It is the rate of growth of the running time that really interests us.
Consider only the leading term of a formula, since the lower-order terms are relatively insignificant for large n and also ignoring the leading termâ€™s constant coefficient (as constant factors are less significant than the rate of growth in determining computational efficiency for large inputs.)
One algorithm is more efficient than other if its worst-case running time has a lower order of growth.
Due to constant factors and lower order terms, error for small inputs.
Running time depends not only on an input size but also on the specifies of a particular input. (For example: Sequential Search)
The worst-case efficiency of an algorithm is its efficiency for the worst-case input of size n, which is an input of size n for which the algorithm runs the longest among all possible inputs of size.
The best-case efficiency of an algorithm is its efficiency for the best case input of size for which the algorithm runs the fastest among all possible inputs of that size.
The average-case efficiency seeks to provide the information about an algorithmâ€™s behavior on a typical or random input.
C avg (n)=[1.p/n+2.p/n+..........+i.p/n+.........+n.p/n]+n.(1-p)
= p/n[1+2+â€¦â€¦.+i+â€¦â€¦â€¦â€¦+n]+n(1-p)
=p/n (n(n+1))/2+n(1-p)
=p(n+1)/2+n(1-p)
If p=1 (successful search), the average number of key comparisons made by sequential search is (n+1)/2 i.e. the algorithm will inspect half of the listâ€™s elements.
If p=0 (unsuccessful search), the average number of key comparisons made by sequential search will be n .
Used to formalize that an algorithm has running time or storage requirements that are ``never more than,'' ``always greater than,'' or ``exactly'' some amount.
To compare and rank the order of growth of an algorithmâ€™s basic operation count.
To set up the recurrence for T(n), the worst â€“case running time for merge sort on n numbers. Merge sort on just one element takes constant time. When we have n >1 elements, we break down the running time as follows:
Divide: The divide step just computes the middle of the sub array, which takes constant time. Thus, D(n)= Î˜ (1).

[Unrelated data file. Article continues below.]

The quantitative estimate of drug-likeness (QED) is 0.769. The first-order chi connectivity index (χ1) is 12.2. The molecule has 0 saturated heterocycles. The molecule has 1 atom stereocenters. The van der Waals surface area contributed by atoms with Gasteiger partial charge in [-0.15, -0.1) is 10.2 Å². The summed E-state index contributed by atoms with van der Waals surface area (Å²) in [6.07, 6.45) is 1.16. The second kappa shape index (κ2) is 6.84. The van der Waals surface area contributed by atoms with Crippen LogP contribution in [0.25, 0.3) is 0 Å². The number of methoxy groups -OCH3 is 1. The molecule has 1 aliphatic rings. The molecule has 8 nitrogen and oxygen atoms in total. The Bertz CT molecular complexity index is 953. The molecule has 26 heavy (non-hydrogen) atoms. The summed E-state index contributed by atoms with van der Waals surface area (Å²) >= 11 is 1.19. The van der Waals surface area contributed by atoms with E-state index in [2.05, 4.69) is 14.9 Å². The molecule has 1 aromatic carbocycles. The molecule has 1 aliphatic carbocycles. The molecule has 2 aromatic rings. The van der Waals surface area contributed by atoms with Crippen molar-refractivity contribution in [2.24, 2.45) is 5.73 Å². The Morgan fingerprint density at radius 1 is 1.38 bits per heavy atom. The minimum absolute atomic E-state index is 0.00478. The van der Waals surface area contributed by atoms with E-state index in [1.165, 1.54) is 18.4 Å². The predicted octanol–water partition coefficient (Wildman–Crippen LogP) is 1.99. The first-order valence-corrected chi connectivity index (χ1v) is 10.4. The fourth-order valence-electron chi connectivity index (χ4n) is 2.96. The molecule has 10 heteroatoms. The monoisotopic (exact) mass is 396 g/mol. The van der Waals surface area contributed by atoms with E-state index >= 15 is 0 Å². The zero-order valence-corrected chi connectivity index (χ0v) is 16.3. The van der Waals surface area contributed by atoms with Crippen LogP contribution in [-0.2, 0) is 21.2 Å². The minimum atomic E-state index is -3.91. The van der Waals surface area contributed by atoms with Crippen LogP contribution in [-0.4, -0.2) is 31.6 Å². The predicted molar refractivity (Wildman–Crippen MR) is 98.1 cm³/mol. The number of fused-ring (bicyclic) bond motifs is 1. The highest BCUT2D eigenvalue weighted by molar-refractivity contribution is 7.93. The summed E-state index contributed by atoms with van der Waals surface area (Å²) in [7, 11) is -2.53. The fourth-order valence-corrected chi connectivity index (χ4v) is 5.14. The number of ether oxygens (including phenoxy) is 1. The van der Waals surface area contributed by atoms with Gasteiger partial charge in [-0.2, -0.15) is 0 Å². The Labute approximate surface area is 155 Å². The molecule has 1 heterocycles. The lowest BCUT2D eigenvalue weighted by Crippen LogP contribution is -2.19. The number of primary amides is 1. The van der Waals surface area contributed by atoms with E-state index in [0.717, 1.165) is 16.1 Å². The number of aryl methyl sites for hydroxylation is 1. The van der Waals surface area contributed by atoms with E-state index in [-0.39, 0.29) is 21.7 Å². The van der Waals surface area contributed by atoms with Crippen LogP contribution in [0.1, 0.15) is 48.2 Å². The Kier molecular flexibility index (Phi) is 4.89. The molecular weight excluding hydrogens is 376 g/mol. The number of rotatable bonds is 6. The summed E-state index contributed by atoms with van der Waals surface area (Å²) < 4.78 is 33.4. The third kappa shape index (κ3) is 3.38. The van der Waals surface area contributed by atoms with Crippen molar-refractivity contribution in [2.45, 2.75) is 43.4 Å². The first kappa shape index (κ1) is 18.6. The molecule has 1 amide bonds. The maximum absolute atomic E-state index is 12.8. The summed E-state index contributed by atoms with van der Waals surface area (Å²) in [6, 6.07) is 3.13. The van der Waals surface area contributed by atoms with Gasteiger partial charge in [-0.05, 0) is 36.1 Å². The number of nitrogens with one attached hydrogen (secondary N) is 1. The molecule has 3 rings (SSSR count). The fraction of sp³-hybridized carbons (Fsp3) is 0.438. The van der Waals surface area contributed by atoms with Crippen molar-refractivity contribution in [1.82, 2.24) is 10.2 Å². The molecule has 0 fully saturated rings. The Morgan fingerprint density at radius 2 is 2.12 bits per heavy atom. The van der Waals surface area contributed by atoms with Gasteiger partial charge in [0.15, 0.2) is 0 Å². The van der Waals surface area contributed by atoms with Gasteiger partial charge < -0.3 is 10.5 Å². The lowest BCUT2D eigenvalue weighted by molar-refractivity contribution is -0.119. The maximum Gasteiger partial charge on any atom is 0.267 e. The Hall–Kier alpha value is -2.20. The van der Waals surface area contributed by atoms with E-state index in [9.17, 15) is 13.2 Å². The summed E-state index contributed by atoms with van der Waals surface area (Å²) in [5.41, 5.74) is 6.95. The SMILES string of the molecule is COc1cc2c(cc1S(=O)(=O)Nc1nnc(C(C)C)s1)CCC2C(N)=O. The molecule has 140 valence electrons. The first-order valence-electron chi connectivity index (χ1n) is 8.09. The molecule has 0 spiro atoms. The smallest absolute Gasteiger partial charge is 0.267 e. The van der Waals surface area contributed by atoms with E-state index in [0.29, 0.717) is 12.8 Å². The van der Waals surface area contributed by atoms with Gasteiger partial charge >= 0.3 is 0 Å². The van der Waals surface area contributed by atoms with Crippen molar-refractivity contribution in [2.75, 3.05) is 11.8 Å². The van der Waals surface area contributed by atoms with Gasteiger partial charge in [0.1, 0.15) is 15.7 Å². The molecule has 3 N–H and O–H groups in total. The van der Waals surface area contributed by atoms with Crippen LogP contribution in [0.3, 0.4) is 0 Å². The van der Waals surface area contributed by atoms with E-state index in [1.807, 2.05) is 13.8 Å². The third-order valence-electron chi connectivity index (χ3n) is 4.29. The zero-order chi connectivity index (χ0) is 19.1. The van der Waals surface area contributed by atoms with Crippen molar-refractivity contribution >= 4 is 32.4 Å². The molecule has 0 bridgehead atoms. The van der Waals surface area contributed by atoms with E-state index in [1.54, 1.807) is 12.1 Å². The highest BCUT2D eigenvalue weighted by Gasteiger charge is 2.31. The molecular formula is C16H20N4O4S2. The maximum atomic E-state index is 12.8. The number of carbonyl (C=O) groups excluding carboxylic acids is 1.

Conquer: We recursively solve two problems, each of size n/2, which contributes 2T(n/2) to the running time.
Combine: Merge procedure on an n-element sub array takes time Î˜(n), so C(n)= Î˜(n).
Whose solution is claimed to be T(n)= Î˜(n lg n). The equation 1.0 can be rewritten as follows: T(n)= Where the constant c represents the time required to solve problems of size 1 as well as the time per array element of the divide and combine steps.
We continue expanding each node in the tree by breaking it into its constituent parts as determined by the recurrence, until the problem sizes get down to 1, each with a cost of c.
We add the costs across each level of the tree. The top level has total cost cn, the next level down has total cost c(n/2)+c(n/2)=cn, the level after that has the total cost cn/4+cn/4+cn/4+cn/4=cn, and so on.
In general, the level i below the top has 2i nodes, each contributing a cost of c(n/2i), so the ith level below the top has total cost 2i c(n/2i)=cn.
At the bottom level, there are n nodes, each contributing a cost of c, for a total cost of cn. (2 i =2 log 2 n = nlog 2 2=n nodes)
The longest path from the root to a leaf is n-> (1/2)n-> (1/2)2n ->------->1.
Since (1/2) k n=1 when k= log2n, the height of the tree is log2n. The total numbers of levels of the recursion tree is lg n+1.
To compute the total cost represented by the recurrence (1.1), we simply add the costs of all levels. There are lg n+1 levels, each costing cn, for a total of cn(lg n+1)=cn lg n+cn.
Ignoring the low order term and the constant c gives the desired result of Î˜(n lg n).
It doesnâ€™t require that the intermediate results of each step of execution be uniquely defined and depend only on the inputs and results of the preceding steps.
It makes random choices and these choices are made by random number generator.
When a random number generator is called, it computes a number and returns its value.
When a sequence of calls is made to a random generator, the sequence of numbers returned is random.
In practice, a pseudorandom number generator is used. It is an algorithm that produces numbers that appear random.
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